“Hairless" (Hrhr) mice develop a syndrome characterized by loss of hair after growth of the first pelage, rudimentary mammary gland development, abnormal growth of the nails and a high incidence of thymic lymphomas (2,3).
The "rhino" mutation (e.g. Hrrh-J) is allelic with "hairless" and is a more severe manifestation of the "hairless” mutation (1).
Four features characterize the skin of these mutants:
- The formation of comedones (pilary cysts)
- The formation of dilated sebaceous gland ducts
- Granulomatous inflammation in the dermis associated with rupture of the follicles
- Generalized acanthosis and orthokeratosis (4). Multiple cutaneous ulcers and various degrees of tail amputation may develop when males are housed together.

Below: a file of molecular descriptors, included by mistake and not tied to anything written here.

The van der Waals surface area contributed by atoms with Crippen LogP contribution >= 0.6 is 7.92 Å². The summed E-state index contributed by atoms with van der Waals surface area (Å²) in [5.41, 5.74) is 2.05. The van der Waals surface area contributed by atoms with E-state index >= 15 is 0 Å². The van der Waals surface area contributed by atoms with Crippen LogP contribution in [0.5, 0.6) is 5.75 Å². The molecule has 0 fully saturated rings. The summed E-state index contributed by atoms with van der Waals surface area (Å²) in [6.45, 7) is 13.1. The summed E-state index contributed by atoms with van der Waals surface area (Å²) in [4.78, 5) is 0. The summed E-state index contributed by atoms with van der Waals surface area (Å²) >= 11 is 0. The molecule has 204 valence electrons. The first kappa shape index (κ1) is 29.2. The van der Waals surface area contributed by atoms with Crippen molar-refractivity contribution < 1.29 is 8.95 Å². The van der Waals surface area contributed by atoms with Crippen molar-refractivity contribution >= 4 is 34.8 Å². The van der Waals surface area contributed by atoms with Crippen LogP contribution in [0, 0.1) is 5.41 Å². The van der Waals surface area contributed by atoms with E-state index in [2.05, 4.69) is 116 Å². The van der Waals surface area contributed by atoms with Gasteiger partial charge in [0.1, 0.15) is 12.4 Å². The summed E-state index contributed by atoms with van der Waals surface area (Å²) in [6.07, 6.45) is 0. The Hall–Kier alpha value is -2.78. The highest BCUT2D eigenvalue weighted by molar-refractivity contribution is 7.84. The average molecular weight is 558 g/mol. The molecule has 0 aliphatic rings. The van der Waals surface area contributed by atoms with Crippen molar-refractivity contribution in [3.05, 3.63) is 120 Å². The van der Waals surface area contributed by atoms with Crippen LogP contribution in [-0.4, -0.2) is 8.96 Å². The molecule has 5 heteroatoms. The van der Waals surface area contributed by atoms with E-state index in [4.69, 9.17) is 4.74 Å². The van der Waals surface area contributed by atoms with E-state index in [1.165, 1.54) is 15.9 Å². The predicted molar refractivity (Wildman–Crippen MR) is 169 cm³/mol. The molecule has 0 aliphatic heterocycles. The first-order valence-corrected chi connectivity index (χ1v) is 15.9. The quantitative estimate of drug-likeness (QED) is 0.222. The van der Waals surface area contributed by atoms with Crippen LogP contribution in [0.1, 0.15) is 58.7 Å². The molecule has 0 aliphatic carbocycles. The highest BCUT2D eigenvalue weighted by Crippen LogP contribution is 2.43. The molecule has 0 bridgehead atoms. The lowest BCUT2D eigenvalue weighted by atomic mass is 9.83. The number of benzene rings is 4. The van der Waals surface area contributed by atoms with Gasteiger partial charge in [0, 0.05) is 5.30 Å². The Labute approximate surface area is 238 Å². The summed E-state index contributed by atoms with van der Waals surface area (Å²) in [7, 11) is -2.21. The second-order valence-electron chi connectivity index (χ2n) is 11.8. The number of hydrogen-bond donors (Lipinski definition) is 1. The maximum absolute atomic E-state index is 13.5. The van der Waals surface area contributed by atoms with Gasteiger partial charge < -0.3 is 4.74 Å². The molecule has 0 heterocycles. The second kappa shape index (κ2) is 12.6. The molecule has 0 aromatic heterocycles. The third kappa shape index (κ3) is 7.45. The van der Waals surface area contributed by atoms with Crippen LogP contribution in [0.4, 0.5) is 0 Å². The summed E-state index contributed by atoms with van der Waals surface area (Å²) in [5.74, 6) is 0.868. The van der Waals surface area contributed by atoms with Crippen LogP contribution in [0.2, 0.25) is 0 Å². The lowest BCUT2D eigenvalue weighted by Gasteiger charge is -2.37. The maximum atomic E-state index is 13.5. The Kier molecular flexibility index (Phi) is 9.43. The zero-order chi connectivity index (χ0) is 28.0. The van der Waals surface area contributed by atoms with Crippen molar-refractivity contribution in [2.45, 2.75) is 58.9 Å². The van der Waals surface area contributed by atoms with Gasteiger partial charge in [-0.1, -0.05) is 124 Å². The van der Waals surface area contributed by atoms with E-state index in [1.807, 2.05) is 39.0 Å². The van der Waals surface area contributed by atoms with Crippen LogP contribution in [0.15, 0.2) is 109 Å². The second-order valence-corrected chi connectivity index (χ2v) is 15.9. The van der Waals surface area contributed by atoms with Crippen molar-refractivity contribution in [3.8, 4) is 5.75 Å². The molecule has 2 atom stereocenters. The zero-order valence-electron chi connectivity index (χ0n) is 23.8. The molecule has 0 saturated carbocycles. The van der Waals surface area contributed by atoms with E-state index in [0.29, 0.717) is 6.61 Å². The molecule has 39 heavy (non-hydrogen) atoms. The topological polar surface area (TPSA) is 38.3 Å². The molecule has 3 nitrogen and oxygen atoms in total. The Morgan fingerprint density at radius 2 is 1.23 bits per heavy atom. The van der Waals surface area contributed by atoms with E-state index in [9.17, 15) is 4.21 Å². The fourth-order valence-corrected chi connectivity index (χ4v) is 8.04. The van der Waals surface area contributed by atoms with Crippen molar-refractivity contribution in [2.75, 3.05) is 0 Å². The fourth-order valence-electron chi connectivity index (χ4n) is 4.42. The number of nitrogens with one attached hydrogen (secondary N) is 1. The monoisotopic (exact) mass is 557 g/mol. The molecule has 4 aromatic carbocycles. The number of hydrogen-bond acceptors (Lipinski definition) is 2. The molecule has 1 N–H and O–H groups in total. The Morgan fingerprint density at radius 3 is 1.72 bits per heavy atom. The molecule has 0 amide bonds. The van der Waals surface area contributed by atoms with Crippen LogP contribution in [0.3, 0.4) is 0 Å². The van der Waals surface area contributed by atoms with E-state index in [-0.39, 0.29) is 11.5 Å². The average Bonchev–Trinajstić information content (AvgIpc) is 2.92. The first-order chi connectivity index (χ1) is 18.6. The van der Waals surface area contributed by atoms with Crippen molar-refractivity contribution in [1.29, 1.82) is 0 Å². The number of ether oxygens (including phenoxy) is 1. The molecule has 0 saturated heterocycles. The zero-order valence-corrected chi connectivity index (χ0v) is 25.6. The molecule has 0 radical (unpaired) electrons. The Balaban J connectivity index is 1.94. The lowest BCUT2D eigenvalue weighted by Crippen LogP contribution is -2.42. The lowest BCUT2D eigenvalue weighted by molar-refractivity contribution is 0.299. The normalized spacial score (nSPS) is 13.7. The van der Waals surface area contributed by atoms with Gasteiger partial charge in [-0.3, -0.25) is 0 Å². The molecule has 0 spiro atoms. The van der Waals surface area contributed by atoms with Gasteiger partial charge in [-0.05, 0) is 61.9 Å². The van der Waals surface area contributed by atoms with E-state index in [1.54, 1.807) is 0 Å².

1. Mann, S.J. (1971). Hair loss and cyst formation in hairless and rhino mutant mice, Anat. Rec. 170:485-499.
2. Meier, H., Myers, D.D., Huebner, R.J. (1969). Genetic control by the hr-locus of susceptibility and resistance to leukemia. Proc. Natl. Acad. Sci. USA 63:759-766.
3. Morrissey, P.J., Parkinson, D.R., Schwartz, R.S., Waksal, S.D. (1980). Immunologic abnormalities in HRS/J mice. Specific deficit in T cell lymphocyte helper function in a mutant mouse. J. Immunol. 125:1558-1562.
4. Sundberg, J.P., Dunstan, R.W., Compton, J.G., (in press). Hairless mouse, HRS/J-hr/hr. in Integumentary system, Monographs on pathology of laboratory animals. Jones, T.C., Mohr, U., Hunt, R.D. (Eds.), Springer-Verlag, Heidelberg.